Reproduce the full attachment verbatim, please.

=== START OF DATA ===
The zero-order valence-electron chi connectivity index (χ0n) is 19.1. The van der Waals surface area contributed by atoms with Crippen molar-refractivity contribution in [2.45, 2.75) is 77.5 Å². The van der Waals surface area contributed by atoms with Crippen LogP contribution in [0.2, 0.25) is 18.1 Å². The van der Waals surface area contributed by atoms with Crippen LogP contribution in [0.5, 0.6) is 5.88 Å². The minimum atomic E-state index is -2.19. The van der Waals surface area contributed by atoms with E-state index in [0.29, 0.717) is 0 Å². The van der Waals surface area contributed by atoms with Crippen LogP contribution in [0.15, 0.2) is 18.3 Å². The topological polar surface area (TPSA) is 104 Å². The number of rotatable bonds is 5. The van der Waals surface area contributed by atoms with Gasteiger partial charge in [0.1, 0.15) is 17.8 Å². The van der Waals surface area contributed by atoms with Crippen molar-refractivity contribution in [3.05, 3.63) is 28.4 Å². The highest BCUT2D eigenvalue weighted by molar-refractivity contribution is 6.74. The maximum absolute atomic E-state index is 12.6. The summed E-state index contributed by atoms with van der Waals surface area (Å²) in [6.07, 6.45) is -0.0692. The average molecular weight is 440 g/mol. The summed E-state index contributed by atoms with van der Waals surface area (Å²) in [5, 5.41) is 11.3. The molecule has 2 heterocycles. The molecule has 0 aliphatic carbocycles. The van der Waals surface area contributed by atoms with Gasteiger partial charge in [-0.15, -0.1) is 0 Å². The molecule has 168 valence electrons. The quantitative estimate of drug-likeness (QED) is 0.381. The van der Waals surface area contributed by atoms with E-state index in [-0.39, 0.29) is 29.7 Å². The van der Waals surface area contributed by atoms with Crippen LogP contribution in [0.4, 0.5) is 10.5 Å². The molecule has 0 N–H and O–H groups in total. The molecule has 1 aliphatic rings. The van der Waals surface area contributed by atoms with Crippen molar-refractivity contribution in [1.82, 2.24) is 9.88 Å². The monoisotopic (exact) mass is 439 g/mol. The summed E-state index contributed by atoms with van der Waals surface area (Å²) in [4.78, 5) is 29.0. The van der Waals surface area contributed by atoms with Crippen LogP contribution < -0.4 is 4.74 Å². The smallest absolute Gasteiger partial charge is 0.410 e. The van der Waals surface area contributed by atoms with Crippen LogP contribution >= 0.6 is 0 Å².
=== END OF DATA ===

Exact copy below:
The zero-order valence-electron chi connectivity index (χ0n) is 19.1. The van der Waals surface area contributed by atoms with Crippen molar-refractivity contribution in [2.45, 2.75) is 77.5 Å². The van der Waals surface area contributed by atoms with Crippen LogP contribution in [0.2, 0.25) is 18.1 Å². The van der Waals surface area contributed by atoms with Crippen LogP contribution in [0.5, 0.6) is 5.88 Å². The minimum atomic E-state index is -2.19. The van der Waals surface area contributed by atoms with E-state index in [0.29, 0.717) is 0 Å². The van der Waals surface area contributed by atoms with Crippen LogP contribution in [0.15, 0.2) is 18.3 Å². The topological polar surface area (TPSA) is 104 Å². The number of rotatable bonds is 5. The van der Waals surface area contributed by atoms with Gasteiger partial charge in [0.1, 0.15) is 17.8 Å². The van der Waals surface area contributed by atoms with Crippen molar-refractivity contribution in [3.05, 3.63) is 28.4 Å². The highest BCUT2D eigenvalue weighted by molar-refractivity contribution is 6.74. The maximum absolute atomic E-state index is 12.6. The summed E-state index contributed by atoms with van der Waals surface area (Å²) in [6.07, 6.45) is -0.0692. The average molecular weight is 440 g/mol. The summed E-state index contributed by atoms with van der Waals surface area (Å²) in [5, 5.41) is 11.3. The molecule has 2 heterocycles. The molecule has 0 aliphatic carbocycles. The van der Waals surface area contributed by atoms with Gasteiger partial charge in [-0.15, -0.1) is 0 Å². The molecule has 168 valence electrons. The quantitative estimate of drug-likeness (QED) is 0.381. The van der Waals surface area contributed by atoms with E-state index in [-0.39, 0.29) is 29.7 Å². The van der Waals surface area contributed by atoms with Crippen LogP contribution in [0.4, 0.5) is 10.5 Å². The molecule has 0 N–H and O–H groups in total. The molecule has 1 aliphatic rings. The van der Waals surface area contributed by atoms with Crippen molar-refractivity contribution in [1.82, 2.24) is 9.88 Å². The monoisotopic (exact) mass is 439 g/mol. The summed E-state index contributed by atoms with van der Waals surface area (Å²) in [4.78, 5) is 29.0. The van der Waals surface area contributed by atoms with Crippen LogP contribution < -0.4 is 4.74 Å². The smallest absolute Gasteiger partial charge is 0.410 e. The van der Waals surface area contributed by atoms with Crippen LogP contribution >= 0.6 is 0 Å².